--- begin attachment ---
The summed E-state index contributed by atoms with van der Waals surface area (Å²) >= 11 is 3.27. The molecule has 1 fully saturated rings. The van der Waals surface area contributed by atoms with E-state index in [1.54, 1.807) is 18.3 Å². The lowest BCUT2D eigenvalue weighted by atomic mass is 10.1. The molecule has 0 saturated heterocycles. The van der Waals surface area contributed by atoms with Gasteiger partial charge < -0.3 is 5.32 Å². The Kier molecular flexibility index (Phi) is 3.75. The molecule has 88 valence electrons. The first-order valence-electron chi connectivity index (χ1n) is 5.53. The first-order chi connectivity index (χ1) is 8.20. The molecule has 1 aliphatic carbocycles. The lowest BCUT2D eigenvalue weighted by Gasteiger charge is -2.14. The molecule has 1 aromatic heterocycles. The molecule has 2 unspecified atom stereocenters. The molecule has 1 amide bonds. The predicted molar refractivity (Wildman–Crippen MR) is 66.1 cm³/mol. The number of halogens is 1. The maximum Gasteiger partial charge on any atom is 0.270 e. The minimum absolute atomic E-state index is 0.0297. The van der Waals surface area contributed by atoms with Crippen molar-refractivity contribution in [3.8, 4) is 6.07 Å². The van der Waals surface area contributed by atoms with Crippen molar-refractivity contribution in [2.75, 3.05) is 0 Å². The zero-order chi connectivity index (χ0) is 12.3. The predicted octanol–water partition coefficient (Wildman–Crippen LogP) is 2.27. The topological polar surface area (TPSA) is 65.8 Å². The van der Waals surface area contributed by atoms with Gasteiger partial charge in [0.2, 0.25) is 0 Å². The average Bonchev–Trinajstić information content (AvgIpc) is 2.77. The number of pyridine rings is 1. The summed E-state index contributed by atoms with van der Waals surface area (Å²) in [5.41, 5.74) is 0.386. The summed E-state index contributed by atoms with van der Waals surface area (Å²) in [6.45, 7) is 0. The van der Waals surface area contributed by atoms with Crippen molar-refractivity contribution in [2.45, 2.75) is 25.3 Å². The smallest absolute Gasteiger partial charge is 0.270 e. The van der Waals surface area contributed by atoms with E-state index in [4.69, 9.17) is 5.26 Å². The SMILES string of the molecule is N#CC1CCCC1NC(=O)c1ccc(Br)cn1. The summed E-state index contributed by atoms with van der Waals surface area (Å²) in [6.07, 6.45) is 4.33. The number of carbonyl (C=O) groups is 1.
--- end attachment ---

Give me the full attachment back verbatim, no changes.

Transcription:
The summed E-state index contributed by atoms with van der Waals surface area (Å²) >= 11 is 3.27. The molecule has 1 fully saturated rings. The van der Waals surface area contributed by atoms with E-state index in [1.54, 1.807) is 18.3 Å². The lowest BCUT2D eigenvalue weighted by atomic mass is 10.1. The molecule has 0 saturated heterocycles. The van der Waals surface area contributed by atoms with Gasteiger partial charge < -0.3 is 5.32 Å². The Kier molecular flexibility index (Phi) is 3.75. The molecule has 88 valence electrons. The first-order valence-electron chi connectivity index (χ1n) is 5.53. The first-order chi connectivity index (χ1) is 8.20. The molecule has 1 aliphatic carbocycles. The lowest BCUT2D eigenvalue weighted by Gasteiger charge is -2.14. The molecule has 1 aromatic heterocycles. The molecule has 2 unspecified atom stereocenters. The molecule has 1 amide bonds. The predicted molar refractivity (Wildman–Crippen MR) is 66.1 cm³/mol. The number of halogens is 1. The maximum Gasteiger partial charge on any atom is 0.270 e. The minimum absolute atomic E-state index is 0.0297. The van der Waals surface area contributed by atoms with Crippen molar-refractivity contribution in [3.8, 4) is 6.07 Å². The van der Waals surface area contributed by atoms with Crippen molar-refractivity contribution in [2.75, 3.05) is 0 Å². The zero-order chi connectivity index (χ0) is 12.3. The predicted octanol–water partition coefficient (Wildman–Crippen LogP) is 2.27. The topological polar surface area (TPSA) is 65.8 Å². The van der Waals surface area contributed by atoms with Gasteiger partial charge in [0.2, 0.25) is 0 Å². The average Bonchev–Trinajstić information content (AvgIpc) is 2.77. The number of pyridine rings is 1. The summed E-state index contributed by atoms with van der Waals surface area (Å²) in [5.41, 5.74) is 0.386. The summed E-state index contributed by atoms with van der Waals surface area (Å²) in [6.45, 7) is 0. The van der Waals surface area contributed by atoms with Crippen molar-refractivity contribution in [2.45, 2.75) is 25.3 Å². The smallest absolute Gasteiger partial charge is 0.270 e. The van der Waals surface area contributed by atoms with E-state index in [4.69, 9.17) is 5.26 Å². The SMILES string of the molecule is N#CC1CCCC1NC(=O)c1ccc(Br)cn1. The summed E-state index contributed by atoms with van der Waals surface area (Å²) in [6.07, 6.45) is 4.33. The number of carbonyl (C=O) groups is 1.